4. I’m just a reader, but as you say, a good book is one i like, one I enjoy reading to the end. Maybe a Heinlein, maybe a Mitchener or a Folette, Maybe a forgotten author whose book I picked up and devoured when I should have been working or sleeping.
    A good book does not have to be great, though. Just enjoyable. And maybe a sale book on Kindle will even turn out to be great in the end.
    But God save us from “good books” that no one reads except those required to get through a course. A Thomas Mann I read in college comes to mind. German students would tell ourselves something was great, maybe. No one wants to tell the prof it was boring.
    A ‘Best SF’ anthology comes to mind. It wasn’t boring, it was bloody dreck! If the lords of wisdom that run the Hugos for profs at micky mouse colleges want to write rubbish, they can do so. Maybe 19 year olds will convince themselves that it was good.
    A mind is a terrible thing to waste. So mamas don’t send your babies to lib arts schools.

  5. I read SF/F to escape reality. I want the story to suck me in and whisk me away so completely that my mind is totally There, that I don’t even think about being Here.

    If something in the story jars me into thinking about Here (like trendy PC stuff such as global warming or White privilege), it breaks the spell. Once I learn that you’re That Kind of Writer, I’m less likely to buy your books in the future.

    I want to stay in Oz and Neverland and Barsoom, as long as I can. The longer you can keep me There, the more I enjoy your story. The more you make me want to return There, the more of your books I’ll read.

    I still long for Earthsea and The Shire, for Camelot and the Ringworld. Make me long for your world.

    1. I enjoyed visiting Earthsea. Then came Tehanu. LeGuin made it clear I was no longer welcome. In fact, she herself seemed to actively despise and tried as hard as she could to burn down the entire world she’d previously established, then pour salt all over the remains. It wasn’t a pleasant reading experience.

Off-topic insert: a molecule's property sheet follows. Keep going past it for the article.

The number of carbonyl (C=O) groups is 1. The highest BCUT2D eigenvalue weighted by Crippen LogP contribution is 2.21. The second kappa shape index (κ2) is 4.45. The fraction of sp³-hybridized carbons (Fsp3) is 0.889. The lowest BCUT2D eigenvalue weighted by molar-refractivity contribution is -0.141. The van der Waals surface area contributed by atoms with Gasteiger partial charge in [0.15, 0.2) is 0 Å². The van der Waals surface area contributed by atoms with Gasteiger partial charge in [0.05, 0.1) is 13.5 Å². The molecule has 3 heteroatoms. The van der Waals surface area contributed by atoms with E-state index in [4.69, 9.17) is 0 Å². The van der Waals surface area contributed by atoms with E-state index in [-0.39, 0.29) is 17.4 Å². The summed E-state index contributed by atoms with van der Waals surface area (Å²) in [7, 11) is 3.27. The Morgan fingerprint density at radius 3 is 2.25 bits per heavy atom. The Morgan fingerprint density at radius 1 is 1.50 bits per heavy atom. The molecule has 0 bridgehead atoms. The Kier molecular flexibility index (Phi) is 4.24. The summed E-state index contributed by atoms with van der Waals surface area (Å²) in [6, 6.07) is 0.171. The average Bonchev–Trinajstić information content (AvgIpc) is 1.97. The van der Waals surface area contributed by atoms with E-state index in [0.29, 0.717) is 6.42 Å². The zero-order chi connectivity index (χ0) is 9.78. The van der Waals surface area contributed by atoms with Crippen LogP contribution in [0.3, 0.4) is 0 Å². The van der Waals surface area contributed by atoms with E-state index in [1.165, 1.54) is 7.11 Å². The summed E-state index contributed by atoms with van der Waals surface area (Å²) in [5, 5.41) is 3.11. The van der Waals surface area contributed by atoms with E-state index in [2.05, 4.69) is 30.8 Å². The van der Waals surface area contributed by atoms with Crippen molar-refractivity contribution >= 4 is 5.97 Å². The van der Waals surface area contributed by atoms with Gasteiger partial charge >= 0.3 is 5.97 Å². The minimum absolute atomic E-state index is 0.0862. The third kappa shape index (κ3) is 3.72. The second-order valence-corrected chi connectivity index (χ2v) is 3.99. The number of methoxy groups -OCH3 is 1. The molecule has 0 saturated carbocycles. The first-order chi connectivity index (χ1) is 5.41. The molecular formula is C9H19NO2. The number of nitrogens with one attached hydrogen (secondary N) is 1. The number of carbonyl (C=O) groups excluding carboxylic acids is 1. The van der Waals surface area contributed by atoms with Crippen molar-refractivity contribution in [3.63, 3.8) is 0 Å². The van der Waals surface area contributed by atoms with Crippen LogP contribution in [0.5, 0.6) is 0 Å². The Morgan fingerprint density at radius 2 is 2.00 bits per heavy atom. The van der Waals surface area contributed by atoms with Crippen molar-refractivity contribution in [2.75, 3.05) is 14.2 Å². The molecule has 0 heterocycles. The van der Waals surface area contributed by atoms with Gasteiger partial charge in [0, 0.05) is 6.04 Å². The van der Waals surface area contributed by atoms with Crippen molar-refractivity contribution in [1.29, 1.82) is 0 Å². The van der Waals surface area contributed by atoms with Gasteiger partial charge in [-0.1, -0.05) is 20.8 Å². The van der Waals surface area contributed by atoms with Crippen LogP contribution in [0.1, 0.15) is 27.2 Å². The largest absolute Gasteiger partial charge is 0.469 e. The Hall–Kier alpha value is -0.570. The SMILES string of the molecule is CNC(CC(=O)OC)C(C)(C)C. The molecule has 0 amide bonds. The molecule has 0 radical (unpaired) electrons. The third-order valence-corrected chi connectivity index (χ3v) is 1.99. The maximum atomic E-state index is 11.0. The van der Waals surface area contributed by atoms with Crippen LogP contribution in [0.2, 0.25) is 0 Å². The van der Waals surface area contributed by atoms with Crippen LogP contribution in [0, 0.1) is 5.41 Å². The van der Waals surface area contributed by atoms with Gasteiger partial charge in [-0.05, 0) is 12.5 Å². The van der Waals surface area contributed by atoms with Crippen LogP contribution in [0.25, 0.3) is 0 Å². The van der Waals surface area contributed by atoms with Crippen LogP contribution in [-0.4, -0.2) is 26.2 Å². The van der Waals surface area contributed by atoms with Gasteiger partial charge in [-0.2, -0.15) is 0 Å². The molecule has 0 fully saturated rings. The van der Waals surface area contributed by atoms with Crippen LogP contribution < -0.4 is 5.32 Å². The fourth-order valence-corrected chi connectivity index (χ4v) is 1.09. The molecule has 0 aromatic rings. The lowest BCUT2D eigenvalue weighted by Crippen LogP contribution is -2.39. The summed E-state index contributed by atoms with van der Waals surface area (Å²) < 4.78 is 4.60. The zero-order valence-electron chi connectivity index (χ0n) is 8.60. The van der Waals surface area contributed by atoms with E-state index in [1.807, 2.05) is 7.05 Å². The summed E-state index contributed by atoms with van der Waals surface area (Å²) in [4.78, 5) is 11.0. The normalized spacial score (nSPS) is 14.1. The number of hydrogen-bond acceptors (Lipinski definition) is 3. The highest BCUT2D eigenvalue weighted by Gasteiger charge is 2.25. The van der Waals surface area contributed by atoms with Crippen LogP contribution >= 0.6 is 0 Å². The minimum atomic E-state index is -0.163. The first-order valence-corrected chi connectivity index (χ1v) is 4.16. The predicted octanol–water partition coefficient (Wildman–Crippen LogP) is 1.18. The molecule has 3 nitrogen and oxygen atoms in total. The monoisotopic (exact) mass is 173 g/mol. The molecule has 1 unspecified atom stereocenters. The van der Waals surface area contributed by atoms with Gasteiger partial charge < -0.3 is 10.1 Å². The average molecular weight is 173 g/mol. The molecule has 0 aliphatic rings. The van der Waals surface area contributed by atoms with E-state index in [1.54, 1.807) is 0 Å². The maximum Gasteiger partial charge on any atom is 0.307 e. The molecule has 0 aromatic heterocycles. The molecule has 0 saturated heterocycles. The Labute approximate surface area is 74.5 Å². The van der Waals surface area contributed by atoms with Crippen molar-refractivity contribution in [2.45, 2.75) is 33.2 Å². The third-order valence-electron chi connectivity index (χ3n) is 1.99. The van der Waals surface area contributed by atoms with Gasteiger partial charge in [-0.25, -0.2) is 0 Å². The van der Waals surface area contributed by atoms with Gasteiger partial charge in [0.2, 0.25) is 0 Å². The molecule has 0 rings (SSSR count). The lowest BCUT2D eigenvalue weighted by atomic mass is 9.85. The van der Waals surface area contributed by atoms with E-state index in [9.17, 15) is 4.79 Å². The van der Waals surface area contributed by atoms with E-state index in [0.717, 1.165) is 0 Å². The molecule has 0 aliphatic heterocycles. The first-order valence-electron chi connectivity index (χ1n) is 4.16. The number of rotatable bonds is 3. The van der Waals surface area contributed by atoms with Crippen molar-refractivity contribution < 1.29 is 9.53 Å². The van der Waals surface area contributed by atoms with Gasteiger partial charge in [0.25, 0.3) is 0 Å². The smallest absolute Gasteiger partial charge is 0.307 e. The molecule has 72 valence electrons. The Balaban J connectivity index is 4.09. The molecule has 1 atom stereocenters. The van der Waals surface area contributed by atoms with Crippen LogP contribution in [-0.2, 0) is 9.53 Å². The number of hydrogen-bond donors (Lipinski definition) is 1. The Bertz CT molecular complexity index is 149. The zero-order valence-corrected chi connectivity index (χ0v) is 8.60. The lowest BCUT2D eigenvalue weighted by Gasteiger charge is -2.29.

1. Tehanu broke my heart. I loved the original Earthsea trilogy (still do) and I was glad to see the continuation of the Ged-Tenar relationship. But the rest of Tehanu, I wish I hadn’t read. So much more could have been done with that world and those characters, and it could have been wonderful and beautiful. It’s sad.

      2. I seem to have succeeded in scrubbing Tehanu from my brain. Yay! I loved the original trilogy, remember being disappointed by Tehanu, and fortunately remember nothing else about it. 🙂

        1. Nothing much happens in Tehanu…other than LeGuin scowling as she dumps a big ol’ bucket of crud over the reader’s head, shrieking “NO! The previous books were BAAAAAAD! And you are EVIL for liking them!” for pages and pages until mercifully it stops.

          Ah, well. I still have the original trilogy and the SF novel “The Word For World is FOREST” to remind me what a good writer she could be.

  6. A good book is one that I want to revisit.
    That’s really it.

    Now, there are a number of reasons for me to consider a book bad, but they generally break down into two categories.
    1) Bored now. (The offender that comes most easily to mind is “The Fountainhead”. There are some good observations in it, and a solid plot, but…)
    2) That doesn’t make any $]^`ing sense! ( For this one, I’ll pick on “Shadow Ops: Control Point” by Myke Cole. The protagonist is drafted to fight a secret war, but is unable to come to grips with the realities of military life. Which would have been fine *if he hadn’t been career military* when the book started! (I’m sorry, but if you’ve re-enlisted, you’ve made your peace with people being replaceable cogs.

    1. I have come across a couple of books that give me a sense of “that was really good. I never want to read it again.” It’s when you have a concept that is thoroughly well executed, and a story that is complete and goes where it should go, and the end result is beautiful and horrifying. Some people like that a lot, and I have been known to like horror in my time, but a lot of the time it’s just too much.

      (Oddly enough, Robin Hobb is one of those authors who I revisit only rarely, because she’s just so good and she puts her characters through so much heartache that I need to have a certain amount of emotional fortitude built up before I can enjoy her books again. And they end happily, for the most part. It’s just torture to get there.)

  7. I’ve kind of had mixed feelings on what constitutes “good.” There’s stuff I like and there’s stuff I consider “good” and they’re not quite the same sets. A lot of overlap, sure, but not quite the same thing. As one example take John C. Wright’s “Nightlands” stuff. I don’t care for it. I find the whole “x years before the final extinction of humanity” bit just…no. It rubs me the wrong way. That said, the writing within it is phenomenal. Pure artistry. And that writing alone drew me through to the end of the collection “Awake in the Night Lands.”

    I wish I could write half as well.

    1. Agreed. I found Honor at Stake very much off-putting (except for the discussions about the reflexology of vampires. That was nifty.) But the storytelling was good, and the characters were interesting. I can think of readers who are not me who would really like the book.

      And not because they’ve convinced themselves that internalized bootlegging at the alter of this week’s special snowflake really IS fun for them.

  8. Does it catch me? Does it give me what I want? If a non-fiction book gives me what I want or need, I’ll slog through to the end. If it engages and pulls me into the story, I’ll probably end up buying a reference copy or telling everyone I know who might be interested that “This is the book you want.”